Say what needs to be said
I remember a man at a congregation I once served who was an accomplished
house painter and a member of the choir. He was also a man of few
words, but when he spoke I listened. One day he said in passing, "You
know, Ken, on big services like Christmas and Easter, you don't need to
try so hard. Just say what needs to be said." This year I have taken
that advice to heart, trusting that the word of life, death and
resurrection is sufficient to speak in, through and beyond me. If God
can raise the dead, God can surely accomplish something through the
Easter sermon. With that confession, a few thoughts:
to resist the urge to find a compelling illustration. I am all for
illustrations, and like most preachers I have my own collection of them.
But at times they can overwhelm and even distract from the text. The
Easter narrative is compelling and provides a superb structure for a
sermon filled with suspense, surprise and discovery. Mark, this year's
Gospel, offers the briefest and most unsettling of the resurrection
accounts, inviting the preacher to struggle with the mystery, fear and
astonishment that seemed to overwhelm the first disciples. The epistle
stands as a distinct counterpoint to the Gospel, for it narrates Paul's
confidence in the resurrection as a tradition passed to him and as a
vivid personal experience.
It's true that most people who come to
church on Easter will know the story's basic outline. But people's
contexts change, and this Easter some may hear the story in a new way.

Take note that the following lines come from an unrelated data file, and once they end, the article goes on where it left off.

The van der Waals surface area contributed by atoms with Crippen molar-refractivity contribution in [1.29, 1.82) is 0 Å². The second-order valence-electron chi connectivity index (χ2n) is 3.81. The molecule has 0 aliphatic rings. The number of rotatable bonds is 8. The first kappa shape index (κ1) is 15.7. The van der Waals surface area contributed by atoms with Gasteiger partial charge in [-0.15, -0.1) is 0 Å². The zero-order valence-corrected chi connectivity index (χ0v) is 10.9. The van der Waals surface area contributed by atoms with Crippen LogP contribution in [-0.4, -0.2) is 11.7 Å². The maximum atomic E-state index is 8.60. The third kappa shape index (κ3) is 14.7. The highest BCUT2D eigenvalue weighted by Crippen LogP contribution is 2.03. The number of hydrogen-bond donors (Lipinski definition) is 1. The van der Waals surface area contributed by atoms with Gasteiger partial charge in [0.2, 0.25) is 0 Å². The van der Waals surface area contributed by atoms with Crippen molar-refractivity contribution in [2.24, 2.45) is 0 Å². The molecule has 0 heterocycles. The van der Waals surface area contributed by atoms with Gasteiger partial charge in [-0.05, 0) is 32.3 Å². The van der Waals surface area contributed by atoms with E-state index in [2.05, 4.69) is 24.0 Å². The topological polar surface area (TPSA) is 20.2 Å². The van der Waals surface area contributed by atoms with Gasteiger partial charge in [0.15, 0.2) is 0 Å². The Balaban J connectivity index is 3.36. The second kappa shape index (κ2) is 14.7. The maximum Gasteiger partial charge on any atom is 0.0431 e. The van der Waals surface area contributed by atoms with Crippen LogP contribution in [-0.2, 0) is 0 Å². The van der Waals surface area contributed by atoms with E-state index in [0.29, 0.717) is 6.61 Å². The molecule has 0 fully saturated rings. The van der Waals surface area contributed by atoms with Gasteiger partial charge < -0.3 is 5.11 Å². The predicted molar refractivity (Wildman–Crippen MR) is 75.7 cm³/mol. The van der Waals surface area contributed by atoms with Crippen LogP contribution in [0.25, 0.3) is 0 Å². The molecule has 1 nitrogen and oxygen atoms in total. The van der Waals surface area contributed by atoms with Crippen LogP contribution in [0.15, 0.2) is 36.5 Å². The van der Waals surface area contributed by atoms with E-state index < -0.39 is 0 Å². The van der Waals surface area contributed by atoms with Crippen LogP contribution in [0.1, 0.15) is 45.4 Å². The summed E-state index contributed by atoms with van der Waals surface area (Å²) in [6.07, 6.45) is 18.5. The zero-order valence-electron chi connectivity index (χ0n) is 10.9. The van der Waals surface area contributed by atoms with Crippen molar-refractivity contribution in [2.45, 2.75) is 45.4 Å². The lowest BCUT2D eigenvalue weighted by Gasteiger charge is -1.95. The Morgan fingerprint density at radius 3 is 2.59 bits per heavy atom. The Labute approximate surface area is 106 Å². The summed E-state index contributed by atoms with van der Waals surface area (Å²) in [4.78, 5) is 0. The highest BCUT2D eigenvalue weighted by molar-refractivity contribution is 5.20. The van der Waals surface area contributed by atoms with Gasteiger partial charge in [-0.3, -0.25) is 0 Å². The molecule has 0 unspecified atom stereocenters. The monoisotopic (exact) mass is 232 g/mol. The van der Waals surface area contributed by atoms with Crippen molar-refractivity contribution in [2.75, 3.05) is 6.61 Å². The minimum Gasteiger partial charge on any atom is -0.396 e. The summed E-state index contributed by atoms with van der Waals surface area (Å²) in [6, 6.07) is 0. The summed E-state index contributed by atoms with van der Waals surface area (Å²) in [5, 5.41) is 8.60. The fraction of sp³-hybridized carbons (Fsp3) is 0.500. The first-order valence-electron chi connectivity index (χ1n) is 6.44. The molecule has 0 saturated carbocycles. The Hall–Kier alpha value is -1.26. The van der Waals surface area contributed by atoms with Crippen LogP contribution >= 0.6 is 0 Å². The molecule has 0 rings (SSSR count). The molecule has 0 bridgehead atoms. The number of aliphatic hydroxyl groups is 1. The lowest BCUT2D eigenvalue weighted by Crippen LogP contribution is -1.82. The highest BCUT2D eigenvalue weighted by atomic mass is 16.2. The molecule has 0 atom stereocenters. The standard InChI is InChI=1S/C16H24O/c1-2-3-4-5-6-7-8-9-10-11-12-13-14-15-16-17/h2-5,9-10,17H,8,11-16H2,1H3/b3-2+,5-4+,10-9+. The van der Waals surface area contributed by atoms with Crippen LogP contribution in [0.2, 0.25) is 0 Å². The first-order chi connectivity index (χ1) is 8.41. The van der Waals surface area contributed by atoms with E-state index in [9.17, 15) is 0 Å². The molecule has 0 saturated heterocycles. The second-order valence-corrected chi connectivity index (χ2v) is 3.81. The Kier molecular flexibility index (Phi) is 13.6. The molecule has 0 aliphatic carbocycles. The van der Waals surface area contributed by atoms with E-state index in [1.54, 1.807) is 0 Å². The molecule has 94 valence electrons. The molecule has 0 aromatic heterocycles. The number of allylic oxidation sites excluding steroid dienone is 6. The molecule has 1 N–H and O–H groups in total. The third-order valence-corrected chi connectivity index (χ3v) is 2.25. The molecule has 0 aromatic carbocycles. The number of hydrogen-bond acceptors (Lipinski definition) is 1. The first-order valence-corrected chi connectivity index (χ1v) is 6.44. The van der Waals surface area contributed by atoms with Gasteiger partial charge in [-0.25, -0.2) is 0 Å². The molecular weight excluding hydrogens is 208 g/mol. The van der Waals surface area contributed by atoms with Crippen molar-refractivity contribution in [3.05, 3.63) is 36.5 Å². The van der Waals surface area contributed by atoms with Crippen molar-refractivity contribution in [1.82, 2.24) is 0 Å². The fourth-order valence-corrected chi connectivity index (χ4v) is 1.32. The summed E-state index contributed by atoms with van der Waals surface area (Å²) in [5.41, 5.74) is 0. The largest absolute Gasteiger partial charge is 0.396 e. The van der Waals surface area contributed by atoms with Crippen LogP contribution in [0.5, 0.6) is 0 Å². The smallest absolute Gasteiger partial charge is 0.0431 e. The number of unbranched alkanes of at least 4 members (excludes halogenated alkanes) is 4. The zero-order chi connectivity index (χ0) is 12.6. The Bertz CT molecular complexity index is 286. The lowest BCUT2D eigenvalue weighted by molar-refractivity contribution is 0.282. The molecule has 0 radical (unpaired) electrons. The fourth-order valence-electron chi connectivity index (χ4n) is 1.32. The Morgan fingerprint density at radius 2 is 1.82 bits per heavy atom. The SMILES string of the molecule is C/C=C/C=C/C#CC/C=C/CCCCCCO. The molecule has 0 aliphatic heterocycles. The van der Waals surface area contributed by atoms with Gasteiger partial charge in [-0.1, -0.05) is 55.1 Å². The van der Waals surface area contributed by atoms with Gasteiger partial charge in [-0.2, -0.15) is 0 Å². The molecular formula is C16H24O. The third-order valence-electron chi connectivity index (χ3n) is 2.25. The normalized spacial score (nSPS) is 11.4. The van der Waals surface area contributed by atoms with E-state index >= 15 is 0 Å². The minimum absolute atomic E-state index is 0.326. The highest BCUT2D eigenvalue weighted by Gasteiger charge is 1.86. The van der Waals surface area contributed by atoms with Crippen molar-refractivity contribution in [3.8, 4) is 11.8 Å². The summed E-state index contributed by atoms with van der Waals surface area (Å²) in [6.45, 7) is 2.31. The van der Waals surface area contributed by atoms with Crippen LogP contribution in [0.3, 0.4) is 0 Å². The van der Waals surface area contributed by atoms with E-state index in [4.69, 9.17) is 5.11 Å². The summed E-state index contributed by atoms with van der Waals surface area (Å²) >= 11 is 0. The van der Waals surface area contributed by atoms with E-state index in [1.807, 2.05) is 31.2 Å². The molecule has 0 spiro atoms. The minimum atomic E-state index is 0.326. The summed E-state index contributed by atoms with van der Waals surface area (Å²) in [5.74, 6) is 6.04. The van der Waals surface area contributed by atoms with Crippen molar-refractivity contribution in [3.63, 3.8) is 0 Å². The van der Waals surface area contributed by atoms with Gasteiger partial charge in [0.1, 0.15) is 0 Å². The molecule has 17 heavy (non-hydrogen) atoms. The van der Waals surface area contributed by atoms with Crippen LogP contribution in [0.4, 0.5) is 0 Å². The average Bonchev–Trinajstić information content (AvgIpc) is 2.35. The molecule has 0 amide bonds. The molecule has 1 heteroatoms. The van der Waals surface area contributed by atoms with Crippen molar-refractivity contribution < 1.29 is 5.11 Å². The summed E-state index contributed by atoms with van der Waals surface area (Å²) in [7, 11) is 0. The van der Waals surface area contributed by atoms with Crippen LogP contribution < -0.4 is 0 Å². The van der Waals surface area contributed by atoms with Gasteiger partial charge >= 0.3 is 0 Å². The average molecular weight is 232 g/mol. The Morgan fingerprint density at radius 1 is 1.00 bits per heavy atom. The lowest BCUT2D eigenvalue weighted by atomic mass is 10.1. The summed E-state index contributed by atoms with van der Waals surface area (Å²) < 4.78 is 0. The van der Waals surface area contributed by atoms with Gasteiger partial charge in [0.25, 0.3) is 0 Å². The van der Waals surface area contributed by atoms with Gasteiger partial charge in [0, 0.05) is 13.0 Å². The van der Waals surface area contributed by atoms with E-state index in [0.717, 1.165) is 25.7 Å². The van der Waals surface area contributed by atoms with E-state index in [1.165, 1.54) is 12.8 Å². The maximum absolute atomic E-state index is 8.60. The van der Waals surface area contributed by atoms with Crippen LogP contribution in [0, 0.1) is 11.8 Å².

Many have seen their retirement funds flatline; others have experienced
the loss of a dream or the death of a vocational pursuit. Some will
welcome the good news as a timely reminder of assurance; others will
have intellectual doubts. They will bring with them a range of emotions,
from fear to discouragement. These different perspectives can be found
in the day's texts if we mine them deeply and faithfully.
am also thinking of poetry this Easter, and in particular, of Wendell
Berry's "Manifesto: The Mad Farmer Liberation Front," from The Country of Marriage.
Berry admonishes the reader to "practice resurrection‚" a needed word
in the midst of our anxiety and turmoil. I also have the late John
Updike's "Seven Stanzas for Easter" in mind (from Telephone Poles and Other Poems).
These writers of deep faith, one situated in rural Kentucky and the
other in suburbia, capture the meaning and even necessity of the
resurrection in the midst of everyday life—and the compelling power of
the Easter gospel that goes against the grain of our cultural ethos.
Both Updike and Berry explore the physicality and embodiment of the
resurrection. Updike's poem is starkly incarnational, while Berry
presses the Easter story forward toward its implications, especially in
the habits and practices of everyday life: what if we actually practiced
Easter Sunday also reminds me that the
sermon doesn't need to carry the full burden of the day's meaning. The
strong hymns of faith—I am thinking of Charles Wesley's "Christ The Lord
Is Risen Today" from my own tradition, among others—proclaim the
gospel, as do the creeds. There is a wealth of material, within and
beyond the scripture, in the liturgy of the church and in gifted poets
whose words are means of grace. My simple task is to make the
connections, to say what needs to be said and to stand on the promises
of a God who continues to make all things new.